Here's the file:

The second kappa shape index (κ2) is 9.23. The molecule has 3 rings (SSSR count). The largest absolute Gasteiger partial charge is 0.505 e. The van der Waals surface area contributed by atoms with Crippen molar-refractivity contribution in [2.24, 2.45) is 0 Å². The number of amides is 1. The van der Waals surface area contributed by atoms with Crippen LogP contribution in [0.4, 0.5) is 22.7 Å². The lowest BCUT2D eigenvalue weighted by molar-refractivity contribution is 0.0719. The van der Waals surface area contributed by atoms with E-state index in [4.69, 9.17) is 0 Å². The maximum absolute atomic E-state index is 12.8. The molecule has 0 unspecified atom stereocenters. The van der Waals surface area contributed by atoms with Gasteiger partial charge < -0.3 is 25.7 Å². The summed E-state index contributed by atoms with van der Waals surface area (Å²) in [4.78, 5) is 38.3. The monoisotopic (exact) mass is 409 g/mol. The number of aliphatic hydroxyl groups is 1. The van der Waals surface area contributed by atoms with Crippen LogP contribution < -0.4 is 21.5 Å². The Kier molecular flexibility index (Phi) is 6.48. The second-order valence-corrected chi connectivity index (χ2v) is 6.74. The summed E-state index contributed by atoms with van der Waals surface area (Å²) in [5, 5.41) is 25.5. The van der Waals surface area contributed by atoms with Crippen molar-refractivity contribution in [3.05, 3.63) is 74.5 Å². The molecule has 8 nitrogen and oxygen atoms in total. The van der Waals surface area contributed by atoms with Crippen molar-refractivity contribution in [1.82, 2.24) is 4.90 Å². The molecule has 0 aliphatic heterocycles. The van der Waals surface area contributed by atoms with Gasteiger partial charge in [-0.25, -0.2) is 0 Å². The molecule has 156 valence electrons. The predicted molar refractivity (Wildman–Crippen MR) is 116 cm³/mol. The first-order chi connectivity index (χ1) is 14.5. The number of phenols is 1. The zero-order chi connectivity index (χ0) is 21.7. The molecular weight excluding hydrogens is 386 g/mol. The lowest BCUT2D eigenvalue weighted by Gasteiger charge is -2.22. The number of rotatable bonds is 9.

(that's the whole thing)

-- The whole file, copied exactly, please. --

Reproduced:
The second kappa shape index (κ2) is 9.23. The molecule has 3 rings (SSSR count). The largest absolute Gasteiger partial charge is 0.505 e. The van der Waals surface area contributed by atoms with Crippen molar-refractivity contribution in [2.24, 2.45) is 0 Å². The number of amides is 1. The van der Waals surface area contributed by atoms with Crippen LogP contribution in [0.4, 0.5) is 22.7 Å². The lowest BCUT2D eigenvalue weighted by molar-refractivity contribution is 0.0719. The van der Waals surface area contributed by atoms with E-state index in [4.69, 9.17) is 0 Å². The maximum absolute atomic E-state index is 12.8. The molecule has 0 unspecified atom stereocenters. The van der Waals surface area contributed by atoms with Gasteiger partial charge < -0.3 is 25.7 Å². The summed E-state index contributed by atoms with van der Waals surface area (Å²) in [4.78, 5) is 38.3. The monoisotopic (exact) mass is 409 g/mol. The number of aliphatic hydroxyl groups is 1. The van der Waals surface area contributed by atoms with Crippen LogP contribution < -0.4 is 21.5 Å². The Kier molecular flexibility index (Phi) is 6.48. The second-order valence-corrected chi connectivity index (χ2v) is 6.74. The summed E-state index contributed by atoms with van der Waals surface area (Å²) in [5, 5.41) is 25.5. The van der Waals surface area contributed by atoms with Crippen molar-refractivity contribution in [3.05, 3.63) is 74.5 Å². The molecule has 8 nitrogen and oxygen atoms in total. The van der Waals surface area contributed by atoms with Crippen molar-refractivity contribution in [1.82, 2.24) is 4.90 Å². The molecule has 0 aliphatic heterocycles. The van der Waals surface area contributed by atoms with Gasteiger partial charge in [-0.25, -0.2) is 0 Å². The molecule has 156 valence electrons. The predicted molar refractivity (Wildman–Crippen MR) is 116 cm³/mol. The first-order chi connectivity index (χ1) is 14.5. The number of phenols is 1. The zero-order chi connectivity index (χ0) is 21.7. The molecular weight excluding hydrogens is 386 g/mol. The lowest BCUT2D eigenvalue weighted by Gasteiger charge is -2.22. The number of rotatable bonds is 9.